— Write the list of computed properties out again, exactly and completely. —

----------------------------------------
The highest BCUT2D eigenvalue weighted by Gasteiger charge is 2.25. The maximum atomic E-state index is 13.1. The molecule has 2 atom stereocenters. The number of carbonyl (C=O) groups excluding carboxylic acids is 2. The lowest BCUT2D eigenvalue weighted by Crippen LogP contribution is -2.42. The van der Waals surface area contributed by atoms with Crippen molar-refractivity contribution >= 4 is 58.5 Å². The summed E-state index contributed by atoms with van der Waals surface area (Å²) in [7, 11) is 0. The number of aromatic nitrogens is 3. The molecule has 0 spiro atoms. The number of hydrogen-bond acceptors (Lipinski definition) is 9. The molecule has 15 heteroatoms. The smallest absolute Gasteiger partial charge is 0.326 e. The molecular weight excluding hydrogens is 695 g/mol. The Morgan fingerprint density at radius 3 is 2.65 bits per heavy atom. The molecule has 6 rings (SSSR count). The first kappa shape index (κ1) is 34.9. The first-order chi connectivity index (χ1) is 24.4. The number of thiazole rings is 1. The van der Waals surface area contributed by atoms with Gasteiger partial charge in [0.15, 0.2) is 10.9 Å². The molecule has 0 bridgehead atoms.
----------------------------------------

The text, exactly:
The highest BCUT2D eigenvalue weighted by Gasteiger charge is 2.25. The maximum atomic E-state index is 13.1. The molecule has 2 atom stereocenters. The number of carbonyl (C=O) groups excluding carboxylic acids is 2. The lowest BCUT2D eigenvalue weighted by Crippen LogP contribution is -2.42. The van der Waals surface area contributed by atoms with Crippen molar-refractivity contribution >= 4 is 58.5 Å². The summed E-state index contributed by atoms with van der Waals surface area (Å²) in [7, 11) is 0. The number of aromatic nitrogens is 3. The molecule has 0 spiro atoms. The number of hydrogen-bond acceptors (Lipinski definition) is 9. The molecule has 15 heteroatoms. The smallest absolute Gasteiger partial charge is 0.326 e. The molecular weight excluding hydrogens is 695 g/mol. The Morgan fingerprint density at radius 3 is 2.65 bits per heavy atom. The molecule has 6 rings (SSSR count). The first kappa shape index (κ1) is 34.9. The first-order chi connectivity index (χ1) is 24.4. The number of thiazole rings is 1. The van der Waals surface area contributed by atoms with Gasteiger partial charge in [0.15, 0.2) is 10.9 Å². The molecule has 0 bridgehead atoms.